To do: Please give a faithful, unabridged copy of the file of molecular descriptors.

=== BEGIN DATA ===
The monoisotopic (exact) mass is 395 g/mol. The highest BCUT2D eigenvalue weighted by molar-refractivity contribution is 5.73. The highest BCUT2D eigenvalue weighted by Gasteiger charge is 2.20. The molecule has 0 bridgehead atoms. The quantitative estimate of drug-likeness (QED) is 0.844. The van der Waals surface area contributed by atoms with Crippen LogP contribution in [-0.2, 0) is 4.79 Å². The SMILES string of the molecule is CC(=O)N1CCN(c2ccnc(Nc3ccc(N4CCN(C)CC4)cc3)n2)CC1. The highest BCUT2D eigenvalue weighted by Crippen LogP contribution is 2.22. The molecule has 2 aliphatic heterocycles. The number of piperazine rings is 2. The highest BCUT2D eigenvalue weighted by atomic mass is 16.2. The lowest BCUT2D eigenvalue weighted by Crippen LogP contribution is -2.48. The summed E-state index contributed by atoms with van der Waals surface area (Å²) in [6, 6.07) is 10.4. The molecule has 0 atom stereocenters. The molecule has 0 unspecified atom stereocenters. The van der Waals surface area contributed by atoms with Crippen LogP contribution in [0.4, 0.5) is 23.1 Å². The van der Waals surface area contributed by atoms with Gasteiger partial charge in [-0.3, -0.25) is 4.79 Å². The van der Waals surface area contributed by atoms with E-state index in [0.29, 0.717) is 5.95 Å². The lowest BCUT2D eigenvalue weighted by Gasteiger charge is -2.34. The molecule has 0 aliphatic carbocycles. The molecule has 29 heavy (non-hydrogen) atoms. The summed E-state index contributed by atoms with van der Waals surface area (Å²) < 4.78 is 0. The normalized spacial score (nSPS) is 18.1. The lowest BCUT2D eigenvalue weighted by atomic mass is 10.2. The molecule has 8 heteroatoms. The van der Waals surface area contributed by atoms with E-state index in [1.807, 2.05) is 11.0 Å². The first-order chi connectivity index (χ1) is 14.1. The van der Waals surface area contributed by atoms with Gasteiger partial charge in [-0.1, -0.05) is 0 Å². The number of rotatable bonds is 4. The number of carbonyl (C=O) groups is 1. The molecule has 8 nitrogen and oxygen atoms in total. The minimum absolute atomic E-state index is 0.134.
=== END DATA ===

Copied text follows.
The monoisotopic (exact) mass is 395 g/mol. The highest BCUT2D eigenvalue weighted by molar-refractivity contribution is 5.73. The highest BCUT2D eigenvalue weighted by Gasteiger charge is 2.20. The molecule has 0 bridgehead atoms. The quantitative estimate of drug-likeness (QED) is 0.844. The van der Waals surface area contributed by atoms with Crippen LogP contribution in [-0.2, 0) is 4.79 Å². The SMILES string of the molecule is CC(=O)N1CCN(c2ccnc(Nc3ccc(N4CCN(C)CC4)cc3)n2)CC1. The highest BCUT2D eigenvalue weighted by Crippen LogP contribution is 2.22. The molecule has 2 aliphatic heterocycles. The number of piperazine rings is 2. The highest BCUT2D eigenvalue weighted by atomic mass is 16.2. The lowest BCUT2D eigenvalue weighted by Crippen LogP contribution is -2.48. The summed E-state index contributed by atoms with van der Waals surface area (Å²) in [6, 6.07) is 10.4. The molecule has 0 atom stereocenters. The molecule has 0 unspecified atom stereocenters. The van der Waals surface area contributed by atoms with Crippen LogP contribution in [0.4, 0.5) is 23.1 Å². The van der Waals surface area contributed by atoms with Gasteiger partial charge in [-0.3, -0.25) is 4.79 Å². The van der Waals surface area contributed by atoms with E-state index in [0.29, 0.717) is 5.95 Å². The lowest BCUT2D eigenvalue weighted by Gasteiger charge is -2.34. The molecule has 0 aliphatic carbocycles. The molecule has 29 heavy (non-hydrogen) atoms. The summed E-state index contributed by atoms with van der Waals surface area (Å²) < 4.78 is 0. The normalized spacial score (nSPS) is 18.1. The lowest BCUT2D eigenvalue weighted by atomic mass is 10.2. The molecule has 8 heteroatoms. The van der Waals surface area contributed by atoms with E-state index in [1.807, 2.05) is 11.0 Å². The first-order chi connectivity index (χ1) is 14.1. The van der Waals surface area contributed by atoms with Gasteiger partial charge in [-0.1, -0.05) is 0 Å². The number of rotatable bonds is 4. The number of carbonyl (C=O) groups is 1. The molecule has 8 nitrogen and oxygen atoms in total. The minimum absolute atomic E-state index is 0.134.